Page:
While dizziness in pregnancy may be cause for concern, this generally temporary lightheadedness is usually the result of a benign pregnancy-related cause. A lot is going on in your body when you are pregnant, and it can have an impact on your overall circulation. Often, this inhibited circulation leads to dizziness in pregnancy and, as a result, lightheadedness that is almost always temporary and little cause for concern. See your doctor for any protracted or worrisome bouts of lightheadedness or dizziness in pregnancy.
Hormonal Causes of Dizziness in Pregnancy
Many women’s pregnancy dizziness can be traced to the hormonal changes they are experiencing. The hormones that surge through your body during pregnancy cause blood vessels to relax, reducing your blood pressure and potentially leading to bouts of dizziness, reports American Pregnancy.
Anemia-Induced Dizziness in Pregnancy
Women who develop anemia during pregnancy, or who suffer from anemia even when not pregnant, may find that this iron deficiency leaves them feeling faint while pregnant, reports Women’s Healthcare Topics. Many individuals who suffer from anemia when not pregnant find that pregnancy exacerbates the disorder’s symptoms, while others who have never been anemic become so during pregnancy and must take an iron supplement to get their levels back up to par.
Blood Sugar Imbalance
When you are pregnant, the way in which your body metabolizes food will change significantly. As your body adjusts to the changes in metabolic function that pregnancy induces, your blood sugar that was once stable may undergo temporary surges and dips. As American Pregnancy reports, these metabolism-related blood sugar dips can leave you feeling temporarily lightheaded or dizzy.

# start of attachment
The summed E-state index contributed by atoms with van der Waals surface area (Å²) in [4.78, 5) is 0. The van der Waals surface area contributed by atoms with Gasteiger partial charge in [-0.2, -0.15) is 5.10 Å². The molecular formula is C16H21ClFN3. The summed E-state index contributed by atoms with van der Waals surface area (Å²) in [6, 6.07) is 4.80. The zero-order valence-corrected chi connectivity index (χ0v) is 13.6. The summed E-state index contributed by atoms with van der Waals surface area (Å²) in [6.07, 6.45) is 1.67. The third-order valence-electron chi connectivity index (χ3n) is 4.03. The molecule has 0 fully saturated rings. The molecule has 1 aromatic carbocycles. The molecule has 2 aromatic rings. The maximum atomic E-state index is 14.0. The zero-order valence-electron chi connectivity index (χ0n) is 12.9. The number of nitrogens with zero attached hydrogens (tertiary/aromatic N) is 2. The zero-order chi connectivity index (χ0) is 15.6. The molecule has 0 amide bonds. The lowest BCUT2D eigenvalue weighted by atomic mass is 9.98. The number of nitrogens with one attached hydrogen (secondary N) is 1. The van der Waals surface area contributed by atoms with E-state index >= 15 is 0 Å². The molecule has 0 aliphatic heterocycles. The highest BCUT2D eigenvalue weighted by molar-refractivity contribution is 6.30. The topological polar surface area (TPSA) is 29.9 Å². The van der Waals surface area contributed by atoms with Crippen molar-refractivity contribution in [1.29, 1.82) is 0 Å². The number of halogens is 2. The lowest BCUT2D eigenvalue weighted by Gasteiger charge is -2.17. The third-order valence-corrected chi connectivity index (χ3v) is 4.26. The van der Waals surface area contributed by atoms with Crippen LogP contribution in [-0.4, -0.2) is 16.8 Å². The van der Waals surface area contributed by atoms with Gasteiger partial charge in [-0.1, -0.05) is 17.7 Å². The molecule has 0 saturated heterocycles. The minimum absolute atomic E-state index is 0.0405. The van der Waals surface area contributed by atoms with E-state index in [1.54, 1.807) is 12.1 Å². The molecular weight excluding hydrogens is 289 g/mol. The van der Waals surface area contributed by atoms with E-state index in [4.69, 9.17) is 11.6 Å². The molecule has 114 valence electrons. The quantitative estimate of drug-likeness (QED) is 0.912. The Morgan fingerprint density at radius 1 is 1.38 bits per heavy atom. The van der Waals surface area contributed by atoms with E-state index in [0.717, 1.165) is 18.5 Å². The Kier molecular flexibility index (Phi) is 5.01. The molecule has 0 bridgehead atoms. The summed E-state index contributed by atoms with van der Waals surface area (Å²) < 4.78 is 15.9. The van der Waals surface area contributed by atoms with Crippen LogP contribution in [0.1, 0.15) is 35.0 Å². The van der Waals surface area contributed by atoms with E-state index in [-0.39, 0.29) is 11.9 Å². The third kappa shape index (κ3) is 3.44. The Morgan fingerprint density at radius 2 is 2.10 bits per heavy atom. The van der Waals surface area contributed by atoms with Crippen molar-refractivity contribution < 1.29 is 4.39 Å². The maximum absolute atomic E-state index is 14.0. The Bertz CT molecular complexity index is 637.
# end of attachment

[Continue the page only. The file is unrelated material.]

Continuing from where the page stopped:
Pressure From Uterus
Women who begin to experience dizziness as their uterus grows during their second trimester may be able trace the root of their problem back to this expanding organ. As your uterus grows, it can place pressure on your blood vessels. This increased pressure can slow circulation, making it harder for your organs to get the blood they need and in some cases leading to blood pressure spikes. Both of these potential outcomes of the pressure increase can leave you feeling dizzy, reports American Pregnancy.
If you are a back sleeper, this sleeping pattern could be playing a part in your dizziness. The vena cava, a vein that carries blood from your lower body to your heart, runs up your back. If you lie on your back, the weight of your belly can temporarily cut off the flow through this vein, potentially causing you to become lightheaded. For optimal circulation while you sleep, rest on your left side instead.
You don’t necessarily have to just deal with your dizziness throughout your pregnancy. If you find that dizziness is slowing you down, take a bit more time to get to your feet, as this allows your blood ample time to move through your body before you attempt to expend energy. Also, eat a balanced diet and snack regularly to ensure that you receive the nutrients you and your baby require.